Emotional resilience is very important to a person's wellbeing. It is a way to describe how well you mentally bounce back from upsetting situations and events. Resilience can be crucial in mental illness recovery where stress can aggravate symptoms. Being able to better handle stress improves stability.
Self-Help - Recovering from Mental Illness
The bullet journal is one of the best planners for people living with a mental illness, and I'll tell you why. Organization can be an incredibly important part of mental health recovery, and one of the best organizational systems for those of us with mental illness is the bullet journal. Basically, a bullet journal is a planner you create yourself using a blank notebook. This system allows for all kinds of organizational techniques, from the most colorful creativity to the most bare-bones minimalism.
It's really okay to be lazy sometimes. Many of us with mental illness have been called lazy at one time or another due to the symptoms of our mental illness. When people don't understand our symptoms, they often try to shame us into simply not being mentally ill anymore by saying we're just being lazy or aren't trying hard enough. "Lazy" then transforms from a simple descriptive word to a powerful tool of shame. "Lazy" becomes the worst thing we could possibly be, and many of us avoid it at any cost. But the truth is, those of us with mental illness can be just as lazy as anybody else.
A few months ago I underwent eye muscle surgery to better align my eyes. This is a problem I have struggled with since birth, so it really gave my confidence a boost to look in the mirror and see straight eyes. The surgery was elective and something I really had to ask for.
My husband and I are standing in the kitchen of our new house, picking out paint colors and deciding which projects to tackle first, when suddenly I think "It doesn't matter, I won't be there to enjoy it. I'm going to end up killing myself eventually." I don't mean to think this. I don't want to think this. Luckily, I've had experience with these intrusive suicidal thoughts before, and I'm able to stay calm. I know that I don't want to die, I'm just experiencing a lot of change and my brain is seeking out the comfort of its old neural pathways.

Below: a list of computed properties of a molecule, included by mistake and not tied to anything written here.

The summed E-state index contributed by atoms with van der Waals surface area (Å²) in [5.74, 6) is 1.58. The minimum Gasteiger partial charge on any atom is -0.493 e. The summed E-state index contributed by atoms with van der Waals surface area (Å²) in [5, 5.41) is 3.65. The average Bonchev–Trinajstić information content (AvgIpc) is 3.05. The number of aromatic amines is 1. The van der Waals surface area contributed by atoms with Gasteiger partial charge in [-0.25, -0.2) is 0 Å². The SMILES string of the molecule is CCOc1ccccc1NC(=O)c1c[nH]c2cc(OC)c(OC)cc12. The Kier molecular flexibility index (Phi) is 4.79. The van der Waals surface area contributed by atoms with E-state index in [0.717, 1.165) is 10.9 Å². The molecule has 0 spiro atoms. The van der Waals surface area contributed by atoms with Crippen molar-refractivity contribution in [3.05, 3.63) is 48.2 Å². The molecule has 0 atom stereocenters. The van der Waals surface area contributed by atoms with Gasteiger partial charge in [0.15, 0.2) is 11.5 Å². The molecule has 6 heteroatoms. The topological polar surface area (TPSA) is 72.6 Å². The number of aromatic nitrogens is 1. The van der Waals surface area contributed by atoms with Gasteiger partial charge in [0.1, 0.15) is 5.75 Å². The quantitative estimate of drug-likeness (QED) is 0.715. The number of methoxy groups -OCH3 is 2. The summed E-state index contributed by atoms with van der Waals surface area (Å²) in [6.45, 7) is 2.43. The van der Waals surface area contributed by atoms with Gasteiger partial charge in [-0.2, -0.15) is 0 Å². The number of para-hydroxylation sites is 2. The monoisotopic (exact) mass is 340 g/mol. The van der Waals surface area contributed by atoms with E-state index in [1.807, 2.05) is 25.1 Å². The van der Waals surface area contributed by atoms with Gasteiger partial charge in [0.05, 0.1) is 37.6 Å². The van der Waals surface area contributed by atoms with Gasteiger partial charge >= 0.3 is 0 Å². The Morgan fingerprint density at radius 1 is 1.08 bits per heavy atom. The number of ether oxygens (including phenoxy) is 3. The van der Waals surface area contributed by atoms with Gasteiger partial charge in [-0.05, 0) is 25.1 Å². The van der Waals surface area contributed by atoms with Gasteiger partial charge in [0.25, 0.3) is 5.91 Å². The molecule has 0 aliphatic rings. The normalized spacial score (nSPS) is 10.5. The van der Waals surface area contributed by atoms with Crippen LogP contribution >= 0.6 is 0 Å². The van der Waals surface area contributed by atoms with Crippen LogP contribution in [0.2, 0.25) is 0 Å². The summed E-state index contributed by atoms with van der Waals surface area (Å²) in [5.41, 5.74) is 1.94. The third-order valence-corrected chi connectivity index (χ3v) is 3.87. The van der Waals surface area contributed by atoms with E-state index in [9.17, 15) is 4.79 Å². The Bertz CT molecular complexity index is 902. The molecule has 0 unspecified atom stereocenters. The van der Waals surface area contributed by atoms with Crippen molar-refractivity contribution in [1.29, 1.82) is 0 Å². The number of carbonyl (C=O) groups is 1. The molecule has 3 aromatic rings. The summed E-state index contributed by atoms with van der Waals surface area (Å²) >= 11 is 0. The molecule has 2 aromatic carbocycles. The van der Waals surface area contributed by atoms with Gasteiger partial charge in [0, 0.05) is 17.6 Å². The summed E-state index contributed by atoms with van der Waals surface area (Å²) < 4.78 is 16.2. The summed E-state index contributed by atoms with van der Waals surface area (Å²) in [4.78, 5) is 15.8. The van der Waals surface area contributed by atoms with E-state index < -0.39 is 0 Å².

Unfortunately, stigma is real, and it's dangerous. It is visible in public, and it comes full circle affecting patients and professionals alike. Stigma keeps mental illness in the dark and misunderstood, and often prevents sufferers from seeking the help they need.
I noticed some time ago that I've been choosing to stay sick because it's the devil I know. I've been dealing with mental health problems for nearly half a decade, but it's only in the last year that I've finally started making real progress toward recovery. This is because I finally admitted to myself that I was choosing to stay sick because it was what I knew how to do. Recovery was going to involve a lot of truth and change that I wasn't prepared to face, so I just didn't.
Mala beads may not help everyone, and, for me, dealing with my mental illness means medications come first. However, being open to learning additional methods to improve your life and functioning is also important. When you discover new and healthy ways to cope, go with it. Everyone is different, so use what works for you. I recently saw a post on Facebook about mala beads. I was intrigued and bought a necklace. I was excited when they arrived, and even though meditation had been difficult for me in the past, I was definitely willing to give it a try with my new mala beads.
Most of us resist mental health recovery at some point because mental illness has become our identity. Who will we be without mental illness? This series of posts will address some different reasons for resistance, starting with a personal battle of mine: staying sick because it has become my identity.
No one wants to see their child develop mental health issues or suffer in any way. Oftentimes parents with mental Illness are asked if we fear we'll pass our illness down to our children. I've always thought there are worse things to fear. Still, I can't ignore genetics, and I know my daughter is at a higher risk of developing a mental illness because I have schizoaffective disorder. So I wonder, is there a way to try to prevent it from happening? Or is my time better spent preparing her for the possibility?